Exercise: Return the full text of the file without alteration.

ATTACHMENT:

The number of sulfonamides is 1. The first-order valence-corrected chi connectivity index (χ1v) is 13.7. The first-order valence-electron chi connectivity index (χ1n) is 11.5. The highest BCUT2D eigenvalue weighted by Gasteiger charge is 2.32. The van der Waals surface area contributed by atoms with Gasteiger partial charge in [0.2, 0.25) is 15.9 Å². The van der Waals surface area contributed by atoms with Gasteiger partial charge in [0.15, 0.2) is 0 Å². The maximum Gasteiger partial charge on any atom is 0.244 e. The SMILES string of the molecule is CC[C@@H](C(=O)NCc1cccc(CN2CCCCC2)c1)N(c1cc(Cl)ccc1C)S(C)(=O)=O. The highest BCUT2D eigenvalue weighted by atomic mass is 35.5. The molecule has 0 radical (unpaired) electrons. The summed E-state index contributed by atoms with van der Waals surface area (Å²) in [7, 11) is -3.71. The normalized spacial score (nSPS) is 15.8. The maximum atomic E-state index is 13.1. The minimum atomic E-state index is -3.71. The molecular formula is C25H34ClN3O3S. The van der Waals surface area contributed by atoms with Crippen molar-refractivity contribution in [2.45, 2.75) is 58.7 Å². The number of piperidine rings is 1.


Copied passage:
The number of sulfonamides is 1. The first-order valence-corrected chi connectivity index (χ1v) is 13.7. The first-order valence-electron chi connectivity index (χ1n) is 11.5. The highest BCUT2D eigenvalue weighted by Gasteiger charge is 2.32. The van der Waals surface area contributed by atoms with Gasteiger partial charge in [0.2, 0.25) is 15.9 Å². The van der Waals surface area contributed by atoms with Gasteiger partial charge in [0.15, 0.2) is 0 Å². The maximum Gasteiger partial charge on any atom is 0.244 e. The SMILES string of the molecule is CC[C@@H](C(=O)NCc1cccc(CN2CCCCC2)c1)N(c1cc(Cl)ccc1C)S(C)(=O)=O. The highest BCUT2D eigenvalue weighted by atomic mass is 35.5. The molecule has 0 radical (unpaired) electrons. The summed E-state index contributed by atoms with van der Waals surface area (Å²) in [7, 11) is -3.71. The normalized spacial score (nSPS) is 15.8. The maximum atomic E-state index is 13.1. The minimum atomic E-state index is -3.71. The molecular formula is C25H34ClN3O3S. The van der Waals surface area contributed by atoms with Crippen molar-refractivity contribution in [2.45, 2.75) is 58.7 Å². The number of piperidine rings is 1.